Easy there, big fella!  I've actually never owned a Miata. laugh

Randy_Forbes
Randy_Forbes New Reader
7/22/22 8:57 p.m.

"Brain damage..."

Really?

The article's opening picture looks a lot like this one I took on the morning of Saturday, September 1st, 1973, after giving the brand new MGB I took delivery of the afternoon before its first bath.  I would add the trim-rings later, as the $3949.00 the car cost ($950 dn & $97.33/mo for 3-yrs) was all I had.

Having owned a number of MGBs (and B GTs, 1966-1980) after getting this first one, I wholeheartedly agree with the other informed posters that state the SUs, Lucas, et al, suffer more from uninformed owners/mechanics than they do by design.  Makes me wonder if all the LBC detractor's MO is fix it until it's broken...?

 

Tom1200
Tom1200 UltraDork
7/22/22 9:29 p.m.

While I've never owned one I've had  friends who have and as long as you maintain them they're fine.

frenchyd
frenchyd MegaDork
7/22/22 11:02 p.m.
NOHOME said:

As to the SU carbs. They are a brilliant design let down by a simple flaw. 

The throttle shafts wear after about 20k miles and become a variable vacuum leak. You can adjust the fuel mix to compensate and get a decent idle, but then you will run rich the rest of the operating range.

Of course, since the worn throttle shaft never goes back to the EXACT same location, your bodge-adjustments wont really give you a great idle. 

If you have no $$$ a better idea is to idle just over 1000 rpm where the shaft air leak becomes less significant in the overall air volume. 

 

As to running an MGB today, it is worth knowing that the method of adjusting the fuel level in the float bowl does not always work. I do not know why. I use an empirical method that observes the level in the jet holder. It has solved several SU issues that were driving me nuts and is now one of the first test I do with a car that is not running right.

Speaking of shaft wear, Frenchy's advice to adjust timing is spot on. Just be aware that the distributor shaft is probably just as worn as the throttle shafts so do attend to that. Few MGBs show a steady timing mark under a light.

With time as a constant, I see a lot more electrical problems with 50 year old domestic wiring than I do with MGB wiring, Switches can be a problem since relays were not a thing and they tried to pass high current, but no worse than domestic cars of the same age.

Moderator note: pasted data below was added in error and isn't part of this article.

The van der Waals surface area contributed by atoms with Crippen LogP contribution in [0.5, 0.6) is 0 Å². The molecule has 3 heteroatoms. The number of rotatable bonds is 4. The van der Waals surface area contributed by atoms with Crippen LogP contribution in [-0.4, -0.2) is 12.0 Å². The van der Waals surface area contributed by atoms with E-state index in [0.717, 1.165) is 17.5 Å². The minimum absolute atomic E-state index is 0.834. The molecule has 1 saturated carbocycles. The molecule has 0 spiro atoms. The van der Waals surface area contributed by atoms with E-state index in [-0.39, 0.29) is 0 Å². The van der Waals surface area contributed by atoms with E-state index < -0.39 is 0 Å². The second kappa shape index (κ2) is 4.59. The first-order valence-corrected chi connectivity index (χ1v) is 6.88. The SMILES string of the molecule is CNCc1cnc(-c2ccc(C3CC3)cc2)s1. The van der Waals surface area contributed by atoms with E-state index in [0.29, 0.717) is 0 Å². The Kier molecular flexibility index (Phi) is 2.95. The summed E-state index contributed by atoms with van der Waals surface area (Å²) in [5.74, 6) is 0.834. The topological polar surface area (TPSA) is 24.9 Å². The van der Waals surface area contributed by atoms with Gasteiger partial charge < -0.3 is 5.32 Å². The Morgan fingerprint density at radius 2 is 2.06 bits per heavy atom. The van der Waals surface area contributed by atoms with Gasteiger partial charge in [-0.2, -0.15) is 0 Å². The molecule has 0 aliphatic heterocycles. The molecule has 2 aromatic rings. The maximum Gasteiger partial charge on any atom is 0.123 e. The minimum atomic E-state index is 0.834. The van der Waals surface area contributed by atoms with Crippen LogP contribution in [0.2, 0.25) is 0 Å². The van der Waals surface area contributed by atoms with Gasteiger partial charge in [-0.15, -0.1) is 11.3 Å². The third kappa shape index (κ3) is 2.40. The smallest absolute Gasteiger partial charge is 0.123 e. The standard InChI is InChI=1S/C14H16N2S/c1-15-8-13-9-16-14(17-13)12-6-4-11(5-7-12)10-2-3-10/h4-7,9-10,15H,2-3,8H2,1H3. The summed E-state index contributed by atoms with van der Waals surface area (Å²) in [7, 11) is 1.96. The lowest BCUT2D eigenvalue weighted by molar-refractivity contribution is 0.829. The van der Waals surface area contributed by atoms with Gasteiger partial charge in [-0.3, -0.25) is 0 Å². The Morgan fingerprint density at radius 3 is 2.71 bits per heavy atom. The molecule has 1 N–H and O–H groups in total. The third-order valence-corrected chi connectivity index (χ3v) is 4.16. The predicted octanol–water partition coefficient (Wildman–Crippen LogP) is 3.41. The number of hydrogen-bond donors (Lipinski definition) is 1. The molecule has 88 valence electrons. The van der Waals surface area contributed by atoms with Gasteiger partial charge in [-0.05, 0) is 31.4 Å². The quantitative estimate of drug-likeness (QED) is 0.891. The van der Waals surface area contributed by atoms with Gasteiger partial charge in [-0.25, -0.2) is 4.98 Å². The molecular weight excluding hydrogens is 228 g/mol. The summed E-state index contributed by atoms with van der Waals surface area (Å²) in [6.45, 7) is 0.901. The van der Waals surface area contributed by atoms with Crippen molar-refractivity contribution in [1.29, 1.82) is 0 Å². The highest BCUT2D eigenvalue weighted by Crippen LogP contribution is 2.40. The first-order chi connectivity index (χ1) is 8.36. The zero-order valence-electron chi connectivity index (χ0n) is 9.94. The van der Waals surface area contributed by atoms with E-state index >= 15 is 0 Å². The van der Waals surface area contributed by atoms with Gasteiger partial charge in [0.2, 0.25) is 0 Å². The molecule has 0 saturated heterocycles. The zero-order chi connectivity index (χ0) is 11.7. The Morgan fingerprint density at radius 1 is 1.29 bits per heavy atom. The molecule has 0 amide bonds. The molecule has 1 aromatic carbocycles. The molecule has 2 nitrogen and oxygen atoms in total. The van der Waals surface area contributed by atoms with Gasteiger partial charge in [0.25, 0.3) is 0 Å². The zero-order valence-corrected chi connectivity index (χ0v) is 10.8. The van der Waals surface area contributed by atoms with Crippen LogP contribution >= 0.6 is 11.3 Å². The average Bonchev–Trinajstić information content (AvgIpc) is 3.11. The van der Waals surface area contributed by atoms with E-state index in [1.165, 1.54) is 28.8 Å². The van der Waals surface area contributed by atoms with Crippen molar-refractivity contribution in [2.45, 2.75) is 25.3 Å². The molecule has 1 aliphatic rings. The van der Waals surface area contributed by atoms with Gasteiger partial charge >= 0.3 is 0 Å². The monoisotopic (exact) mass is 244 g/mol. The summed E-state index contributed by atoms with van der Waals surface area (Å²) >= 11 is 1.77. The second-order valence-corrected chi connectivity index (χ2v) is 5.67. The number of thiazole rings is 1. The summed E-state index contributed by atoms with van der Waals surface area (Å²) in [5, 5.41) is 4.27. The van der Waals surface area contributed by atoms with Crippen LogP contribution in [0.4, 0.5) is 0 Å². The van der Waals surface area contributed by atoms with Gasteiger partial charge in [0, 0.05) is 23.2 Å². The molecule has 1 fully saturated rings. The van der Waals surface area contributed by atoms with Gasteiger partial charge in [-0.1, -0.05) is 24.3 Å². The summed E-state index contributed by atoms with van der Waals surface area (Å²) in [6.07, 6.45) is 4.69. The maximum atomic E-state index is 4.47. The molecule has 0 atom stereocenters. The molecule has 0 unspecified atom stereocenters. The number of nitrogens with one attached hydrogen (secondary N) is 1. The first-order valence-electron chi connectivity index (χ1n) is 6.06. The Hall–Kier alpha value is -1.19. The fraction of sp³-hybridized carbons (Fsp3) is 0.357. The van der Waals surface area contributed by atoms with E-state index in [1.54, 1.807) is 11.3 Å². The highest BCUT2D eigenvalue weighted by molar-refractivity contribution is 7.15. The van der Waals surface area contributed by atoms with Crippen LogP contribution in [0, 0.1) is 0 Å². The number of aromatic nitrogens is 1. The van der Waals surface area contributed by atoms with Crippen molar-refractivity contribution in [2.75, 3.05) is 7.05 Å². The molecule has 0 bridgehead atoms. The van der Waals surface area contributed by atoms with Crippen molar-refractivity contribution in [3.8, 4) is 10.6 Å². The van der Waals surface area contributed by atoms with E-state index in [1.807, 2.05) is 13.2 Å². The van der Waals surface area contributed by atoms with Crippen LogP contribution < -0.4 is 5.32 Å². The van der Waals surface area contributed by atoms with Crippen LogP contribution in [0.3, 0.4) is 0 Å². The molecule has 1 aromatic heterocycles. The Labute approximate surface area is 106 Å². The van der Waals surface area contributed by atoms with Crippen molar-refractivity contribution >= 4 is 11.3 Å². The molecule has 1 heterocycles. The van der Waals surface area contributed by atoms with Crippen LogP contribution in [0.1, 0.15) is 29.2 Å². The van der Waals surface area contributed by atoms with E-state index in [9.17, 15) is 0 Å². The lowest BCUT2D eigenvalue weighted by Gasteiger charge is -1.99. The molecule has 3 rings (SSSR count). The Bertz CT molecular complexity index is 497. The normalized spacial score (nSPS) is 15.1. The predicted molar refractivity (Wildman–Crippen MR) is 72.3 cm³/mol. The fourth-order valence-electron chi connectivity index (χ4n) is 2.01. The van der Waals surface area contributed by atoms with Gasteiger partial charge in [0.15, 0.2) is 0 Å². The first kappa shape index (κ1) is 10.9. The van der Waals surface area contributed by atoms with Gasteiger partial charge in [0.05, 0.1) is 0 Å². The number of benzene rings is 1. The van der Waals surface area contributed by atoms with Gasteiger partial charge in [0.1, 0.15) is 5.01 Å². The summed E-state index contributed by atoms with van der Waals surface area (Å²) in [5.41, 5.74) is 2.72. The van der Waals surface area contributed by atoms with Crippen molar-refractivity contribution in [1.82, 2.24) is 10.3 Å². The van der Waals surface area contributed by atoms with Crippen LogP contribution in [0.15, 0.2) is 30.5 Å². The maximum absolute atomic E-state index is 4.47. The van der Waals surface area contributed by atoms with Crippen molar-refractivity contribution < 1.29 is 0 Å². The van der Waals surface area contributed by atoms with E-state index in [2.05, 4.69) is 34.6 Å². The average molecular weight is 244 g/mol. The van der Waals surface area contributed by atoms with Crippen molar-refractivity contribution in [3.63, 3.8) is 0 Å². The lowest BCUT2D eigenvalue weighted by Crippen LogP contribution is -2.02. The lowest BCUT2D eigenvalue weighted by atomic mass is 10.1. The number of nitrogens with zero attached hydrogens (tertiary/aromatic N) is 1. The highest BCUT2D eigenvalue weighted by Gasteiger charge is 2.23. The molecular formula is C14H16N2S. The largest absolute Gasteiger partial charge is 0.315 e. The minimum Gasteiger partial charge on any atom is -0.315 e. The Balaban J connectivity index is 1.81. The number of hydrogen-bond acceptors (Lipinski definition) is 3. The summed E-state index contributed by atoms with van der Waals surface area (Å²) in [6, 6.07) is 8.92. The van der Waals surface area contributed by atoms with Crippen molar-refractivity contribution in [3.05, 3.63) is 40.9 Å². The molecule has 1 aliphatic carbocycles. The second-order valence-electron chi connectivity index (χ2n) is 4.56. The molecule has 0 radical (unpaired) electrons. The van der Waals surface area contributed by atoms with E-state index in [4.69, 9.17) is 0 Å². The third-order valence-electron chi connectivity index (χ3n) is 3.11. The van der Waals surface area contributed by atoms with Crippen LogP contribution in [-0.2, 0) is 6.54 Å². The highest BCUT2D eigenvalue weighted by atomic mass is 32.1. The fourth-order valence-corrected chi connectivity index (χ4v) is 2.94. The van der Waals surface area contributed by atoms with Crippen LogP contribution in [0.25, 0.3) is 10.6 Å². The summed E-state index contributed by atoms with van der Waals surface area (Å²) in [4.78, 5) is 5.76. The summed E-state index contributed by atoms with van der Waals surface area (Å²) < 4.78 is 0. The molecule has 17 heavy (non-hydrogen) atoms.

An early MGB with a late 4 sync gearbox is a perfect specimen. The early boxes were filled with paper-mache and the non-synch 1st never grown on you to be  other than annoying. 

Suspension-wise, they are not worth modifying. A full rebuilt front and rear will have amazing results. Most of us judge upgrades against worn out original, but reality is that the factory did a great job except for the front a-arm bushings; use V8 ones.

Performance-wise, I would also stick to factory just so that you have a manual that could get you out of trouble should you ever read it. Once you go to cams and whatnot, all the manual's advice goes out the window.

If you want to restore one, it is going to cost you 35 grand; if you do the work yourself. That does buy you one hell of a nice Miata of comparable quality.  Or buy an already restored one for 15k, that being about the top of the MGB market.

 

  There are oversized throttle shafts available for all SU's  and I've seen  bushings so you can go back to original shaft sizes. 

I should tell you about how to keep throttle shafts in SU's.  Keep the throttle shafts meticulously clean and after wiping it clean squirt engine  oil  on the shaft at the joint between shaft and carb body ( both sides)  prior to starting.  The vacuum draws just enough lubrication in to prevent wear. I do that with every oil change. 
   I've never owned a set of new SU carbs. But I understand at first you have to hand choke the carb while  cranking it over. 
 

 I do agree that the distributor shaft wear on MG's is difficult to deal with.  I've had the body ( cup part) of the distributor fall off the shaft.  Fixing that is the reason I bought my distributor machine.    Eventually I gave up and simply use ones I find with a tight body.